The Outdoor Classroom is a great chance for teachers to give children the freedom to explore the school grounds and discover areas that they might not otherwise visit. Having this freedom combined with working in groups, develops their team building and communication skills as well as their independence and sense of adventure.

What unexpected positives came out of your creation of The Outdoor Classroom if any?

Every week we hear positive stories of how schools are embedding the system into their curriculum and using it to inspire a future generation to be physically active and socially responsible humans.

For me though, from a purest Orienteering point of view, I love The Big League competition we run in the Spring term and seeing the effort schools put in to compete for the different prizes on offer. This year we teamed up with British Orienteering and The British Schools Orienteering Association who provided some incredible prizes for our participating schools.

To score The Big league, we rank our schools on the four data points that we capture; distance covered, time spent, number of sessions completed and percentage of pupils active.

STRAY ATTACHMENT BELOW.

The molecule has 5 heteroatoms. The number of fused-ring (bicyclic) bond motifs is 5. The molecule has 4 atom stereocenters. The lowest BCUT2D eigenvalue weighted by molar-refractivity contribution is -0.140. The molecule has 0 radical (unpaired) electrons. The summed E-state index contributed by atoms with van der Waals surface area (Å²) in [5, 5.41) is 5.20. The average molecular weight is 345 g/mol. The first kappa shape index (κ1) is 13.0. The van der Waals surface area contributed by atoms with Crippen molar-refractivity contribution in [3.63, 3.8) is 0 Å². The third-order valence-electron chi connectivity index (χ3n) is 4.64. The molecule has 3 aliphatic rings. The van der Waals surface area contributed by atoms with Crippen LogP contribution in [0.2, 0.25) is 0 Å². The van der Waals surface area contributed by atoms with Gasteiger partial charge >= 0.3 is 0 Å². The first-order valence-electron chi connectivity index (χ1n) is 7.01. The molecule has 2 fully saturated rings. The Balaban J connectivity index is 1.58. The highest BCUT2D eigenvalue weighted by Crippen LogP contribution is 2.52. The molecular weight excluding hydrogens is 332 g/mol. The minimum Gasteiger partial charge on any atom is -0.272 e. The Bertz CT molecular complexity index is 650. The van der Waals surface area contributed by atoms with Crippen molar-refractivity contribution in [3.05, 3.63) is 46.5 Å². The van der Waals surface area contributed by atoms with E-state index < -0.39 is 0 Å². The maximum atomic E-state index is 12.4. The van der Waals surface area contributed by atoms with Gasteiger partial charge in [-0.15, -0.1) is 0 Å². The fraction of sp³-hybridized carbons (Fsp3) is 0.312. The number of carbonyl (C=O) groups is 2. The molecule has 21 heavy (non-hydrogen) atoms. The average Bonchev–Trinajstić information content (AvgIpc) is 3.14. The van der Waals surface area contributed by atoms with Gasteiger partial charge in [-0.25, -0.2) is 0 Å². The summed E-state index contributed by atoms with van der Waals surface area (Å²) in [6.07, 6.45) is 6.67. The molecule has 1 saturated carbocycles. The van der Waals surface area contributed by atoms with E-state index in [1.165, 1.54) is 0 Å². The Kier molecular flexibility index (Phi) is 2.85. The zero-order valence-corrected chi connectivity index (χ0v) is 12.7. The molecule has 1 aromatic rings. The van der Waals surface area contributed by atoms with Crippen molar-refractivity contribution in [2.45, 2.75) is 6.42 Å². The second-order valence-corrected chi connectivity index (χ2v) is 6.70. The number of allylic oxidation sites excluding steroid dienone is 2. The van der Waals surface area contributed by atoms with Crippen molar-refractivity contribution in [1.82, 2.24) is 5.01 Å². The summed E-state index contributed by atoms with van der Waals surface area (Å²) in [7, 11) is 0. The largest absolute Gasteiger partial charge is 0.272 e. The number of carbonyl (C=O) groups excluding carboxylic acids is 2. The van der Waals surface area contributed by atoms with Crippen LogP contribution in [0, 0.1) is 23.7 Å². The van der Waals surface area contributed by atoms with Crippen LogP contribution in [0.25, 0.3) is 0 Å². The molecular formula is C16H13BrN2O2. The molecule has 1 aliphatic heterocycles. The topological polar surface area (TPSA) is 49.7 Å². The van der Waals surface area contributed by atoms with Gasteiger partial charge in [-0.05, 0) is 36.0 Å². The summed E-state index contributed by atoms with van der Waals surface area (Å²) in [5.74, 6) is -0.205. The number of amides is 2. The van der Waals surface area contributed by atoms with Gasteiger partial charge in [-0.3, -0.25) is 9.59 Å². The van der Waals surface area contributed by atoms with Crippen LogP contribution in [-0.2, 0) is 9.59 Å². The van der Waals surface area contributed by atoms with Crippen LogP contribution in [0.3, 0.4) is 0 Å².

This is a very fair and inclusive system which means that all schools, regardless of size of grounds, pupils on roll or learning ability can take part in a nationwide competition from the comfort of their school grounds.

As it's a digital system, we can monitor live data to track the progress of the schools and it also means that it's impossible to cheat, making it 100% fair and equal for every single child to participate. This is what I love.

Do you have a favourite course a school has created? What was it?

Schools have been incredibly inventive and have used The Outdoor Classroom to teach all sorts from Maths, English and Science to Art, Music and Nature. I have two favourite uses so far which have stretched the boundaries of The Outdoor Classroom, taking it far beyond just an Orienteering competition.